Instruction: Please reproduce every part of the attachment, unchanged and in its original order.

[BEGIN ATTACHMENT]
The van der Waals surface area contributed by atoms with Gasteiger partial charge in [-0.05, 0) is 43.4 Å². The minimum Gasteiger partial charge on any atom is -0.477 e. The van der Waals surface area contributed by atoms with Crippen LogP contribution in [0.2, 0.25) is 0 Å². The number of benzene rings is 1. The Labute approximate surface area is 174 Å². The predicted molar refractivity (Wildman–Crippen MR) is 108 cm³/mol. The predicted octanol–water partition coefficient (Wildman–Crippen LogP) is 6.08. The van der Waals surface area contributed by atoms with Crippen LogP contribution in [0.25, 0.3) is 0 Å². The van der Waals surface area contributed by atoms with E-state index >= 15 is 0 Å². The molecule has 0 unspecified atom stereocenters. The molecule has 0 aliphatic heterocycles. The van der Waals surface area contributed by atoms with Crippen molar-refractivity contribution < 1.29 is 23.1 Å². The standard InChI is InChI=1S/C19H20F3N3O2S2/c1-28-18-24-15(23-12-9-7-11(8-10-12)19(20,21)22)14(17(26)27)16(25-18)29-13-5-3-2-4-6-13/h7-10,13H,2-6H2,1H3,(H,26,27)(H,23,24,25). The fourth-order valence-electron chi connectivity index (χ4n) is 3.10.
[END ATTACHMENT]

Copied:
The van der Waals surface area contributed by atoms with Gasteiger partial charge in [-0.05, 0) is 43.4 Å². The minimum Gasteiger partial charge on any atom is -0.477 e. The van der Waals surface area contributed by atoms with Crippen LogP contribution in [0.2, 0.25) is 0 Å². The number of benzene rings is 1. The Labute approximate surface area is 174 Å². The predicted molar refractivity (Wildman–Crippen MR) is 108 cm³/mol. The predicted octanol–water partition coefficient (Wildman–Crippen LogP) is 6.08. The van der Waals surface area contributed by atoms with Crippen LogP contribution in [0.25, 0.3) is 0 Å². The van der Waals surface area contributed by atoms with E-state index >= 15 is 0 Å². The molecule has 0 unspecified atom stereocenters. The molecule has 0 aliphatic heterocycles. The van der Waals surface area contributed by atoms with Crippen molar-refractivity contribution < 1.29 is 23.1 Å². The standard InChI is InChI=1S/C19H20F3N3O2S2/c1-28-18-24-15(23-12-9-7-11(8-10-12)19(20,21)22)14(17(26)27)16(25-18)29-13-5-3-2-4-6-13/h7-10,13H,2-6H2,1H3,(H,26,27)(H,23,24,25). The fourth-order valence-electron chi connectivity index (χ4n) is 3.10.